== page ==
Wednesday, Jan. 9
- Breakfast: breakfast strata
- Harvest moon vegetable soup
- Carolina chopped-pork sandwich
- Chicken curry
- Smart cuisine: ancho chili barbecue beef
- Italian antipasto sandwich
- Assorted calzones
- Mumbo jumbo baked potatoes
Wilson Hall Cafe Menu
Wednesday, Jan. 9
- Northern Italian lasagna
- Caesar salad
Friday, Jan. 11
Guest chefs: Grace and Gary Leonard
- Pear, blue cheese and walnut salad
- Cocoa crusted pork tenderloin
- Potato cakes
- Haricots verts
- Blueberry upside-down cake with cream chantilly
Chez Leon Menu
Call x3524 to make your reservation.
Explain it in 60 seconds: bosons
||All particles fall into one of two classes, bosons or fermions. Two bosons with identical properties can be in the same place at the same time, but two fermions cannot. Image: Sandbox Studio|
There are two kinds of elementary particles in the universe: bosons and fermions. Bosons don't mind sitting on top of each other, sharing the same space. In principle, you could pile an infinite number of bosons into the tiniest bucket. Fermions, on the other hand, don't share space: only a limited number of fermions would fit into the bucket.
Matter, as you might guess, is made of fermions, which stack to form three-dimensional structures. The force fields that bind fermions to each other are made of bosons. Bosons are the glue holding matter together.
Bosons and fermions act like two different kinds of spinning tops. Even when a boson or fermion is by itself, it always has an intrinsic angular momentum, which scientists call spin. Bosons always have an integer amount of spin (0, 1, 2…), while fermions have half-integer spin (1/2, 3/2, 5/2…).
Before July 2012, every fundamental particle that physicists had discovered had non-zero spin. But the theory behind the Higgs boson predicts that it should have no spin. If the early indications hold up and the new particle discovered at the Large Hadron Collider really is the Higgs boson, it will be the first known example of an elementary particle that knows no direction and no polarization—a truly revolutionary discovery.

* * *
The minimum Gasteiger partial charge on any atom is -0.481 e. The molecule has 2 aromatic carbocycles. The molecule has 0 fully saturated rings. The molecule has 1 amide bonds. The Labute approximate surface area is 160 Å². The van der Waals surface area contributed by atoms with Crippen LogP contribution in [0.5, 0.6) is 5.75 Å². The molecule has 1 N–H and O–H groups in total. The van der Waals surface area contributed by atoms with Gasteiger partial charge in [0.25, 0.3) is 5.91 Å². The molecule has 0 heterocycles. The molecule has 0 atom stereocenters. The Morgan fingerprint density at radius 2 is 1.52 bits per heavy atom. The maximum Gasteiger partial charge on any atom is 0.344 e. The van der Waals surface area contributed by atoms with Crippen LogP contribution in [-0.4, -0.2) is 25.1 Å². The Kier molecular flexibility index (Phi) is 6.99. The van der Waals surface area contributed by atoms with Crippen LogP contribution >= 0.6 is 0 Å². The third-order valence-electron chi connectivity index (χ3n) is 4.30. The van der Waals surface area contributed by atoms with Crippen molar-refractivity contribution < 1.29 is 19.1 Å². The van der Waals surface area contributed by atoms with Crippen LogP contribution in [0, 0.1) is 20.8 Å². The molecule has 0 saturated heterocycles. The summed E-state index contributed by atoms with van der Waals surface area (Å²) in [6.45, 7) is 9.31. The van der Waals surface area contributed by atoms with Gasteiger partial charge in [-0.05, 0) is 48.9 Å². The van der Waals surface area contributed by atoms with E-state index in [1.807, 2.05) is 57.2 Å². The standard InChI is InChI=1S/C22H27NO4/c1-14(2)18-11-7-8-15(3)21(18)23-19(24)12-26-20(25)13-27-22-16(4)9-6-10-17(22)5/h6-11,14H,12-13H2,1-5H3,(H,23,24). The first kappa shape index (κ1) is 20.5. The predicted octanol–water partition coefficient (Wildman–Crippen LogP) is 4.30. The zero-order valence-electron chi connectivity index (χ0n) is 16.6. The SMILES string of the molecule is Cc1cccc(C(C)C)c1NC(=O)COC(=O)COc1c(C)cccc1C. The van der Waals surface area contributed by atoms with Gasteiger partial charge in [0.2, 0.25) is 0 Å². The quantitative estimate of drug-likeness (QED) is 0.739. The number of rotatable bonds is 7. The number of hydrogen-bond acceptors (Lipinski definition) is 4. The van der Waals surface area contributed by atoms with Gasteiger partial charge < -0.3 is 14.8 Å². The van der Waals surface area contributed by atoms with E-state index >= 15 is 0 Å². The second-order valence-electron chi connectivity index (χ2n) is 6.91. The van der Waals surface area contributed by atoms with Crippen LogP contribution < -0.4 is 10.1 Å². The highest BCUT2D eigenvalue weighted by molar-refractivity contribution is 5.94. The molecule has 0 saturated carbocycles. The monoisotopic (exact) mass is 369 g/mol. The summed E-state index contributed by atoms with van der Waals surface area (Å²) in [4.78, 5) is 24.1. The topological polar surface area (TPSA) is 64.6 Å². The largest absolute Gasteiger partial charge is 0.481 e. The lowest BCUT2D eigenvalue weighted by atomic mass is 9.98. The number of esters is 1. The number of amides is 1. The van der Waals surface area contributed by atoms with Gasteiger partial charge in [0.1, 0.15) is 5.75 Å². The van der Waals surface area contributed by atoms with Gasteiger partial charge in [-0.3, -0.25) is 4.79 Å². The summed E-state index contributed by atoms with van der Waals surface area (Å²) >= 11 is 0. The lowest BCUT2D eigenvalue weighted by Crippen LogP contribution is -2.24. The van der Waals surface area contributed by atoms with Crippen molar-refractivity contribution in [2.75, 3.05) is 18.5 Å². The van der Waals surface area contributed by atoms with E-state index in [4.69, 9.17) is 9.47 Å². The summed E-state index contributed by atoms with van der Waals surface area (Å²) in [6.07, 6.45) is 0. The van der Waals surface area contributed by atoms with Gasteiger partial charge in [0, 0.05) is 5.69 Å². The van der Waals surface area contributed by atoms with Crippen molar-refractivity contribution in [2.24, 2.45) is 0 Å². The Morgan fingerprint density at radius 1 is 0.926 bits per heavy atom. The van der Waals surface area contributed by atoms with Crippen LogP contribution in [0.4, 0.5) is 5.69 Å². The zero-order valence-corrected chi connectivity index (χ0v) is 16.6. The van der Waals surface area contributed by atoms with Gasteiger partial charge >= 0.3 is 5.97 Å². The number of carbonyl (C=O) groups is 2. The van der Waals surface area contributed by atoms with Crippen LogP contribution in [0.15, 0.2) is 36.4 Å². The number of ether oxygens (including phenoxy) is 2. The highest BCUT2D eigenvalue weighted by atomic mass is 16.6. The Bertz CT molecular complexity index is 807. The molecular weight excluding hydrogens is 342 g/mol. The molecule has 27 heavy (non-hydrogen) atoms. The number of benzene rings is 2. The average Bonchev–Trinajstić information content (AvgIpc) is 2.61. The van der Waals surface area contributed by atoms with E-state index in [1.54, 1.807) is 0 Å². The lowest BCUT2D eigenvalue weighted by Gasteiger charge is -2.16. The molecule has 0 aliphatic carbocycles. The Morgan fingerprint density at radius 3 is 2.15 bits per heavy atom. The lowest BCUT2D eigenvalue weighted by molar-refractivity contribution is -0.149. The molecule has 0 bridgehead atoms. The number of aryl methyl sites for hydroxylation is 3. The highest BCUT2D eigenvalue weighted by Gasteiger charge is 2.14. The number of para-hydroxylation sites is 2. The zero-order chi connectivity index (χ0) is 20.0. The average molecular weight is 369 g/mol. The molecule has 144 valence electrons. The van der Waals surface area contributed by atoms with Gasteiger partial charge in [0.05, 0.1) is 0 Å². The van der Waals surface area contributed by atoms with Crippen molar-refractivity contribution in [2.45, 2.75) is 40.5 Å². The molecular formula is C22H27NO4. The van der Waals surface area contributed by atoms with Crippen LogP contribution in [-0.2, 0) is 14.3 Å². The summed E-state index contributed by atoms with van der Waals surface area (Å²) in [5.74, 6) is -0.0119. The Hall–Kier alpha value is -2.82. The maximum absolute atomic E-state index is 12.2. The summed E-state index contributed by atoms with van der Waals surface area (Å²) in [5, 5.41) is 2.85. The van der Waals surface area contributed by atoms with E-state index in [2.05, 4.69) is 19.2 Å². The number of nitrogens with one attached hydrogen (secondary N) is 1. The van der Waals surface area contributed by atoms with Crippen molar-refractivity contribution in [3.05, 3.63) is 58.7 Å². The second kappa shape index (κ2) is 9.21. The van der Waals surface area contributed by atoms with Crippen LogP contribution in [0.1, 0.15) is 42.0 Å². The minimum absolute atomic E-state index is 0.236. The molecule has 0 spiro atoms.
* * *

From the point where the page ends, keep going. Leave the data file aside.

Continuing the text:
—Sean Carroll, California Institute of Technology
Read similar explanations in the symmetry archive
Purdue University Calumet
Purdue University Calumet
Black and gold
COLLABORATING AT FERMILAB SINCE:
WORLDWIDE PARTICLE PHYSICS COLLABORATIONS:
NUMBER OF SCIENTISTS AND STUDENTS INVOLVED:
One faculty, one postdoc, two undergraduates
PARTICLE PHYSICS RESEARCH FOCUS:
The Purdue Calumet group has been responsible for critical tasks on the CMS forward pixel detector—developing its geometry, performing burn-in tests for all modules and writing the geometry for the upgrade option. We have performed physics analysis on CMS data in the electroweak sector on the W-muon asymmtery and physics beyond the Standard Model in the search for the W prime boson. Additionally, we are responsible for co-coordinating tracker DQM shifts at Fermilab's ROC.
WHAT SETS PARTICLE PHYSICS AT PURDUE CALUMET APART?
Purdue Calumet is the only undergraduate and teaching institution in the US CMS list of collaborating institutions and the only high-energy physics institution in Northwest Indiana with official membership in Fermilab and CERN experiments. The group has primarily supported women and minorities, with a very heavy component on both building the CMS pixel detector and developing the geometry software for the current detector and the upgrade. Our education outreach activities have been recognized by the Fermilab director. The group is working on establishing a QuarkNet center at the university. Proximity to Fermilab has been a great advantage. Purdue Calumet's undergraduate students have led the CMS tracker validation effort.